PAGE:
Once in a great while you have a teacher worth remembering. The great ones make lasting impressions and make learning fun and interesting. It’s clear that they love what they do.
In 1972 I was a freshman at the University of Illinois at Chicago. I commuted to school. Two trains got me there in a little over an hour if I timed connections right. Factor in Chicago weather and it was often an unpleasant beginning and end to the school day.
Following a brief “encounter” with the school of Engineering, I spent most of the next two years taking the 100 level class in just about every discipline, hoping to find something that appealed to me and that might lead to a career. Poetry 100 was a brief stop on my journey to self-discovery.
Consider the times. As I went through high school, men walked on the moon, students were killed in protests at Kent State, riots broke out at the Democratic National Convention in Chicago. They were turbulent times. The music of my generation was super-charged with emotion and passion. Disco music had not yet arrived.
Carroll conducted the April 1969 interview with Ginsberg for Playboy magazine. He reminisced openly about their friendship during class. Recounting a typically scandalous event that made local headlines, Carroll chastised his friend,
The class also served as Carroll’s personal open mic. It was a treat to hear him read from his own work, and in one case from a draft of the poem he had been commissioned to write for the dedication of the “Bat Column” located outside the Harold Washington Social Security Administration Building at 600 West Madison Street.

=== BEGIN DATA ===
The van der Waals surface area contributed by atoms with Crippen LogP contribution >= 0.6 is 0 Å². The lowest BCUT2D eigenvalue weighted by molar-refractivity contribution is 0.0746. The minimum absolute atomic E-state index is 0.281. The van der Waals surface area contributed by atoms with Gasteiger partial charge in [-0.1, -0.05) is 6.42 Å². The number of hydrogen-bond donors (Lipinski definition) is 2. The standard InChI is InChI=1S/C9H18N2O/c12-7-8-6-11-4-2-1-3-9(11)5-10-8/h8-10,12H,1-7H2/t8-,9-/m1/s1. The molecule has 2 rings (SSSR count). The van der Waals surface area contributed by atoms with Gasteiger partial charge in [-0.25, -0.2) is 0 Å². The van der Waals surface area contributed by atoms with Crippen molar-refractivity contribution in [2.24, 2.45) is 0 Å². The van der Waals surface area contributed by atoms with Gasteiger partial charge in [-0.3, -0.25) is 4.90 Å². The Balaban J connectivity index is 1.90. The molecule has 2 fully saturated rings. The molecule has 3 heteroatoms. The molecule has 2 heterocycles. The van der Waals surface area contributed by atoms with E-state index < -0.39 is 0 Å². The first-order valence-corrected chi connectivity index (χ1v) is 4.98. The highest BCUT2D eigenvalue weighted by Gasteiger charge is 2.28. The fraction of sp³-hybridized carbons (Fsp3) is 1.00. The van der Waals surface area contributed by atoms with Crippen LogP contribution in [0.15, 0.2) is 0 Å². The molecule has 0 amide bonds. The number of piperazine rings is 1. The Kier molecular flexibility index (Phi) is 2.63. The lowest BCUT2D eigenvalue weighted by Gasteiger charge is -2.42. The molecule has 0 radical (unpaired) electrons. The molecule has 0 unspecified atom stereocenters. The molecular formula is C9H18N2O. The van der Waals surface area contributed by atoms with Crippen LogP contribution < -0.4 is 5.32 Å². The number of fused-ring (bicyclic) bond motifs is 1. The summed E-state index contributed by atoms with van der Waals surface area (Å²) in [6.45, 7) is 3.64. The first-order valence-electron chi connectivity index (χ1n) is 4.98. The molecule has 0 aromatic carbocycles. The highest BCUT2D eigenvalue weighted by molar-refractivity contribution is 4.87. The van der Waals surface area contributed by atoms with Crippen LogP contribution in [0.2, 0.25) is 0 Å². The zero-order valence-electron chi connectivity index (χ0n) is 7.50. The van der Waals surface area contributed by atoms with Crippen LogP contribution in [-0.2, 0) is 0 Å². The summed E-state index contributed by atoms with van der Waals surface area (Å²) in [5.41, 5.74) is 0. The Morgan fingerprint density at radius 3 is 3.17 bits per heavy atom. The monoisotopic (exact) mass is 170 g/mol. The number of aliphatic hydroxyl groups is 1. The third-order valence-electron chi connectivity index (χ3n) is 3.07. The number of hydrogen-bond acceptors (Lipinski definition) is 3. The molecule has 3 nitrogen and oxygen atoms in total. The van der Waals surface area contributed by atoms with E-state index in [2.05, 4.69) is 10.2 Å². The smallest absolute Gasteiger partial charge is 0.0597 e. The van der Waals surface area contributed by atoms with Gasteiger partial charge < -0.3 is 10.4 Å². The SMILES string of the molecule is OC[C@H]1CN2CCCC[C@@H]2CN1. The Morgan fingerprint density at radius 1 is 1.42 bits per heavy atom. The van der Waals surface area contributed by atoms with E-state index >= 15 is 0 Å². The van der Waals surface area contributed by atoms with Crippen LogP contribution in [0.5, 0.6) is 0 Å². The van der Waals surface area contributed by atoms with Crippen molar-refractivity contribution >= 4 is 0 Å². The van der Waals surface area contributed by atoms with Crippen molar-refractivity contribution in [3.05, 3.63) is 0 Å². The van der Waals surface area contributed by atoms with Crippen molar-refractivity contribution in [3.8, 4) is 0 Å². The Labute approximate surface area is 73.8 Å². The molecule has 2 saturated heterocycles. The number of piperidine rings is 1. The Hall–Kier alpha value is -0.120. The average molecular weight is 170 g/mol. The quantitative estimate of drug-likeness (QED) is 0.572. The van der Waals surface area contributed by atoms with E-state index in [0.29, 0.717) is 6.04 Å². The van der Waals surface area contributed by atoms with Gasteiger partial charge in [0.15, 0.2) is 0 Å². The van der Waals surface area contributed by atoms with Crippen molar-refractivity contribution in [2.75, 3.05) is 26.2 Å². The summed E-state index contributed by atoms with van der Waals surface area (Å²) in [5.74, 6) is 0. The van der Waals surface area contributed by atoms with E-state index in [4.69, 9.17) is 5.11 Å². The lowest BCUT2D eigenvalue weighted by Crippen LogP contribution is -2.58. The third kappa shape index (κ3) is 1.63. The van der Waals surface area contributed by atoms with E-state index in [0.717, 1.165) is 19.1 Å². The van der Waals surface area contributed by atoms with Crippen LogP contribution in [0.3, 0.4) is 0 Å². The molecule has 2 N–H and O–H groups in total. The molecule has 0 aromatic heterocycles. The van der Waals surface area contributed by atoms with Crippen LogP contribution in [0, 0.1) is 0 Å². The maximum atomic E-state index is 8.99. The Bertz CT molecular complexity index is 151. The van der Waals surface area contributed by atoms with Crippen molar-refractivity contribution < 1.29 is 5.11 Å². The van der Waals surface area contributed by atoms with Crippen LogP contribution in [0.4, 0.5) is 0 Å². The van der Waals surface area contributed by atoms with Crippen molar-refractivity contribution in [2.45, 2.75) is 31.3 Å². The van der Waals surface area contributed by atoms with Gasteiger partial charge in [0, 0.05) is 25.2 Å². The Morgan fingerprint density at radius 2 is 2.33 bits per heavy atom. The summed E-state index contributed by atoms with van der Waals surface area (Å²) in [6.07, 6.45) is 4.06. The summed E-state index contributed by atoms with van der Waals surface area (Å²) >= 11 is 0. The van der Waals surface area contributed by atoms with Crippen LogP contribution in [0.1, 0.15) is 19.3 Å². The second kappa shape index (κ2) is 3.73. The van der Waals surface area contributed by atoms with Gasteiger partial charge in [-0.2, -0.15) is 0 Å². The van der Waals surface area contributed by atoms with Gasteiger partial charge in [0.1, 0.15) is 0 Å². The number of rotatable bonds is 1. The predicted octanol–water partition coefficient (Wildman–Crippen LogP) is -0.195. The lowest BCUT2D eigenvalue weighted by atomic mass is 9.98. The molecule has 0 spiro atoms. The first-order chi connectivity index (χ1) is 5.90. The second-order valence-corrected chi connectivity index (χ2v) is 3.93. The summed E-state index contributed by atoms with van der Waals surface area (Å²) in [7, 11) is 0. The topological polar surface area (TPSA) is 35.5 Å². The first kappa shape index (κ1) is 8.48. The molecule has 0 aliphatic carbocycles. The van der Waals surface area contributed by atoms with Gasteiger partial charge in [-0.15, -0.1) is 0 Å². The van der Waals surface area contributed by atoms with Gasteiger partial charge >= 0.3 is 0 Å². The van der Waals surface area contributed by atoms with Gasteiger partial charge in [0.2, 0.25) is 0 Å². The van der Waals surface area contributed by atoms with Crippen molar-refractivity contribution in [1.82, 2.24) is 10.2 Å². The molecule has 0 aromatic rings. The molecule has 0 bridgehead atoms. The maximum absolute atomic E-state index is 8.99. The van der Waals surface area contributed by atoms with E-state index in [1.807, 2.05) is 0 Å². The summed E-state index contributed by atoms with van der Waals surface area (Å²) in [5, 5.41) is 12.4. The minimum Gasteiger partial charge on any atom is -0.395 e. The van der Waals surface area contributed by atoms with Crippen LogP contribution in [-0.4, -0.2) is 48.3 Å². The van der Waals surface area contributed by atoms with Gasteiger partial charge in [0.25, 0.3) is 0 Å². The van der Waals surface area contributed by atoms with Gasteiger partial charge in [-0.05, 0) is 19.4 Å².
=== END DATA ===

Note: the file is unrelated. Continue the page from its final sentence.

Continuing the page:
The professor disdained grades. On the first day of class he told us that all we had to do to get an “A” for the quarter was to write twelve poems. Often we had to read them to the class. His was a tough act to follow.
He also loathed rhyming poetry. He introduced me to free verse. I unwittingly stepped into a trap with the reading of my first of twelve poems. It was a rhyming masterpiece that Carroll ripped to shreds, going on a tirade about “moon and June” and other such rubbish. I think it bothered him that the class applauded after my reading. I sunk into my chair and never openly rhymed again.
|The Bat Column|
I walked between classes with Professor Carroll one spring morning. I recall it being unusually sunny and pleasant, despite the almost overwhelming abundance of granite and concrete that comprised the campus infrastructure. During our conversation, I apologized for missing several classes. My mother was suffering from Lupus at the time. Things at home were rather unpredictable. I mentioned that my father had died several years earlier. Carroll had lost his own father when quite young. The look on his face was one of uncharacteristic vulnerability. I had hit a nerve. That’s what poets do.
Paul Carroll retired as professor emeritus in 1992. He died in 1996 in North Carolina where he lived with his wife Maryrose.
Visit the following link for a short interview with Paul Carroll